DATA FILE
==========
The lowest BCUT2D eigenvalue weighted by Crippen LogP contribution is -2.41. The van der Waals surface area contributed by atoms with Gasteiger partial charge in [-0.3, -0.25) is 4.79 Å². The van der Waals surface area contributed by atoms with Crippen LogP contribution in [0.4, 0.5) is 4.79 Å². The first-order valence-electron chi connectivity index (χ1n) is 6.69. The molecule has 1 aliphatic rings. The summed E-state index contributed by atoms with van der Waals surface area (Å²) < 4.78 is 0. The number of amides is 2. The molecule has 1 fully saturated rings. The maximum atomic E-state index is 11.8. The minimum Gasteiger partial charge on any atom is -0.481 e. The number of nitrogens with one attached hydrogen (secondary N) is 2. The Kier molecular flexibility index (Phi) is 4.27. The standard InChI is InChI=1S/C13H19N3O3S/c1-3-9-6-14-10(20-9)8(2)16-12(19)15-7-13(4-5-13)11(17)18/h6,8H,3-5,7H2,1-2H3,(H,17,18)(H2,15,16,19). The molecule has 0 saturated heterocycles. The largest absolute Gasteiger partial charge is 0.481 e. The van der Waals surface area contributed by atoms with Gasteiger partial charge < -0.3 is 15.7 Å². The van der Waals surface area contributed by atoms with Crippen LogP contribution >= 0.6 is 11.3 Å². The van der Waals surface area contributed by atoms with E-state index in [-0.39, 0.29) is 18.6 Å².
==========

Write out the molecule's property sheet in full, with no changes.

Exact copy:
The lowest BCUT2D eigenvalue weighted by Crippen LogP contribution is -2.41. The van der Waals surface area contributed by atoms with Gasteiger partial charge in [-0.3, -0.25) is 4.79 Å². The van der Waals surface area contributed by atoms with Crippen LogP contribution in [0.4, 0.5) is 4.79 Å². The first-order valence-electron chi connectivity index (χ1n) is 6.69. The molecule has 1 aliphatic rings. The summed E-state index contributed by atoms with van der Waals surface area (Å²) < 4.78 is 0. The number of amides is 2. The molecule has 1 fully saturated rings. The maximum atomic E-state index is 11.8. The minimum Gasteiger partial charge on any atom is -0.481 e. The number of nitrogens with one attached hydrogen (secondary N) is 2. The Kier molecular flexibility index (Phi) is 4.27. The standard InChI is InChI=1S/C13H19N3O3S/c1-3-9-6-14-10(20-9)8(2)16-12(19)15-7-13(4-5-13)11(17)18/h6,8H,3-5,7H2,1-2H3,(H,17,18)(H2,15,16,19). The molecule has 0 saturated heterocycles. The largest absolute Gasteiger partial charge is 0.481 e. The van der Waals surface area contributed by atoms with Gasteiger partial charge < -0.3 is 15.7 Å². The van der Waals surface area contributed by atoms with Crippen LogP contribution >= 0.6 is 11.3 Å². The van der Waals surface area contributed by atoms with E-state index in [-0.39, 0.29) is 18.6 Å².